History of the EGIR Group

The start of the EGIR group goes back to 1992 in Prague, where a meeting was organized with focus on pre-diabetes, insulin resistance, and the metabolic syndrome.

Participants in the first meeting were Stefano del Prato, Johan Eriksson, Eveline Eschwège, Ele Ferrannini, Annick Fontbonne, Leif Groop, Rury Holman, Hans Janka, Markku Laakso, Hans Lithell, André Scheen, Marja Riitta Taskinen, Robert Turner and Ivana Zavaroni.

In 1993, Annick Fontbonne, Leif Groop and Christophe Pasik organized a second meeting, at Le Château de Maffliers, in France, sponsored by by the pharmaceutical company Lipha”. Lipha. The topics were “Metabolic Syndrome” by  Ele Ferrannini, Paul McKeigh, and Ulf Smith;  “how to measure insulin resistance”  by Stefano del Prato, Robert Turner and André Scheen and “what predicts NIDDM” by Leif Groop, Robert Turner, and Philippe Froguel. The meeting counted 34 attendees and 16 abstracts.

In 1995, Ele Ferrannini proposed to combine data from several European centers with measures of insulin resistance using the hyperinsulinaemic euglycaemic clamp.  This initiative produced a widely cited publication on the Journal of Clinical Investigation. The success of this research network and the effective work by Beverley Balkau, Jacqueline Dekker and Sarah Hills led to a project proposal entitled “Relationship between Insulin Sensitivity and Cardiovascular Disease” (RISC) that received in 2001 a European Commission grant to carry out a study examining the effects of insulin resistance in healthy people. Additional financial support was granted by AstraZeneca. The EGIR-RISC study included 21 different European centres and recruited more than one thousand volunteers. Many important papers have been produced to date, and the researcher are still involved in the long-term follow-up of the cohort.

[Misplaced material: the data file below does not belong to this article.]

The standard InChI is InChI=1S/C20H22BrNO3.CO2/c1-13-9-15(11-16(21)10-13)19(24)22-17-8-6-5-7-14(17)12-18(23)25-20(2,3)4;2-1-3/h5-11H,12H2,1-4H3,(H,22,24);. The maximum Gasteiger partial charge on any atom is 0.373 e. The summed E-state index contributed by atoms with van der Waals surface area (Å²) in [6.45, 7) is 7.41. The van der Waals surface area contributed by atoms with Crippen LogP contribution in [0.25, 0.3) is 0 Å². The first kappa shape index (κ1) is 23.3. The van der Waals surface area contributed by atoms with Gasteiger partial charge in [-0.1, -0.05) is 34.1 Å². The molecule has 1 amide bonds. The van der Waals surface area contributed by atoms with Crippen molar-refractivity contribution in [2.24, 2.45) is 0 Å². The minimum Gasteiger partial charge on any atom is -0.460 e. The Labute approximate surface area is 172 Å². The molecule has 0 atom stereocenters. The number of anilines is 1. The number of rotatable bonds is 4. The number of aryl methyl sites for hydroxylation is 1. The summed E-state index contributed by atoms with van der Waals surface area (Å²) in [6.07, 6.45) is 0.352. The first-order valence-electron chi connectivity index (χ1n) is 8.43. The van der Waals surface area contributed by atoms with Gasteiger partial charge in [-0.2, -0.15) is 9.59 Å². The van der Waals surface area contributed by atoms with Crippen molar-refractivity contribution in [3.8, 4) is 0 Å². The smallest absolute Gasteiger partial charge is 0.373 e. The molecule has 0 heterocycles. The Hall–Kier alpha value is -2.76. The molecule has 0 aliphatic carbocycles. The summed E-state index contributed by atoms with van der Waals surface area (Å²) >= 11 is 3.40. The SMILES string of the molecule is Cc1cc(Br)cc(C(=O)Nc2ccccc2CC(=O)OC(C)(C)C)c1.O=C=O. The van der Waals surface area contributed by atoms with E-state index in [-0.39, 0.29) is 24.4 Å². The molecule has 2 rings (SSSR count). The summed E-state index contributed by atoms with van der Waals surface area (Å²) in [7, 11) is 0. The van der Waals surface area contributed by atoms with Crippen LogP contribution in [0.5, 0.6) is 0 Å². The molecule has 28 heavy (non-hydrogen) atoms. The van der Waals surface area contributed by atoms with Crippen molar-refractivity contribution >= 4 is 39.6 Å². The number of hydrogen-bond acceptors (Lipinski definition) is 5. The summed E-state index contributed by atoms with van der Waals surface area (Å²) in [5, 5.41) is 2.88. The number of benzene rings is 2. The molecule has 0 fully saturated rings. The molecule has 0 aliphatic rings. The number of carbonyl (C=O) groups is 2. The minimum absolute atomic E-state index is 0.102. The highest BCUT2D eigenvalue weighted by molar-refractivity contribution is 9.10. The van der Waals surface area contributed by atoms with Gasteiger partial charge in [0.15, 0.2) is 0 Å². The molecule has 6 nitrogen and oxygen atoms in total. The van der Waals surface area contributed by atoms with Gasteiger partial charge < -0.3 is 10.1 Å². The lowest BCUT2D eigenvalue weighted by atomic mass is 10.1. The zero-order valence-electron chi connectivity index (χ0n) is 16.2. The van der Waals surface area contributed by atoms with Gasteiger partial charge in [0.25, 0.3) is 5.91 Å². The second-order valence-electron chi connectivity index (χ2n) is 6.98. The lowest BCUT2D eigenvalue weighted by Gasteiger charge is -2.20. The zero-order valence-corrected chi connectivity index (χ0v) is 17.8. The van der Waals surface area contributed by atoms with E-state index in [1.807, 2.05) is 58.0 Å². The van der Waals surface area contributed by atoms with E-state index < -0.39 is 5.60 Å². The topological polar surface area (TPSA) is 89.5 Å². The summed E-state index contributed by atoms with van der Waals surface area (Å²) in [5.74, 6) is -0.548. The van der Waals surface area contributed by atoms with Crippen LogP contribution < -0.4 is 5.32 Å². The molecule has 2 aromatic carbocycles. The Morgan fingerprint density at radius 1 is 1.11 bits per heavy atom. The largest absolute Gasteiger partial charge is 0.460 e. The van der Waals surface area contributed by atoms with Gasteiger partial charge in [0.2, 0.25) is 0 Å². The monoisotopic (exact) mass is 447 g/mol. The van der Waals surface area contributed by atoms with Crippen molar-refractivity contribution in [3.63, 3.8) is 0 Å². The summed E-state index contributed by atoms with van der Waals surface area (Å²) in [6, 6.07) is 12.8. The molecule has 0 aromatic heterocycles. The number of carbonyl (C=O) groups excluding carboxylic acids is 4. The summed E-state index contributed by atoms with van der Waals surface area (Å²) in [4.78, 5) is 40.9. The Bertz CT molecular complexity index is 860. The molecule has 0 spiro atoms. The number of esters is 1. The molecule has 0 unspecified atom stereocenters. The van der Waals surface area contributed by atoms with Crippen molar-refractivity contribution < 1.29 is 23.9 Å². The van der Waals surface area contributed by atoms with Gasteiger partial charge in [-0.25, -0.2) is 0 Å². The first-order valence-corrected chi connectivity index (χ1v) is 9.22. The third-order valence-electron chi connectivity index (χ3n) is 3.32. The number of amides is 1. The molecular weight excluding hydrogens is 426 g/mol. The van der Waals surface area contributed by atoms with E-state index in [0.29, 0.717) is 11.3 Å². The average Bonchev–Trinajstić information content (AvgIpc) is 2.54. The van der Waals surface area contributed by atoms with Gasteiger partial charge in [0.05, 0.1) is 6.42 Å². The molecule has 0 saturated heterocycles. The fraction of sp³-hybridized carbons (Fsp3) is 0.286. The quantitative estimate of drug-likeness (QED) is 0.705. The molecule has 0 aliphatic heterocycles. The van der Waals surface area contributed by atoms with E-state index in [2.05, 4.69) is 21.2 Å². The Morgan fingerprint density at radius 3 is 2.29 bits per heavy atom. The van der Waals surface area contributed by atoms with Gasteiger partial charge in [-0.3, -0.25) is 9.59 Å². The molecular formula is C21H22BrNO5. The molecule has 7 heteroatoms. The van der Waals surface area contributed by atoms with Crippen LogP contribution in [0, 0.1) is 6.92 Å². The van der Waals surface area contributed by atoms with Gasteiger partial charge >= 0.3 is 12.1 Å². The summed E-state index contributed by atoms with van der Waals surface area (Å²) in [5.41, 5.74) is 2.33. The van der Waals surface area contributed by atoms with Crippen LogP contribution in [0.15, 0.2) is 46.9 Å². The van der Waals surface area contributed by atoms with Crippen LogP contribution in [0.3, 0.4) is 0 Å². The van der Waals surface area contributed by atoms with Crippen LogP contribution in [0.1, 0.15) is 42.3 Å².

From 2018 to 2021, NAFLD was officially listed among the EASD Study Groups.

Annual EGIR meetings are regularly held since 1992, on topics beyond insulin resistance.

An extract of the original article by Beverley Balkau and Sarah Hills.

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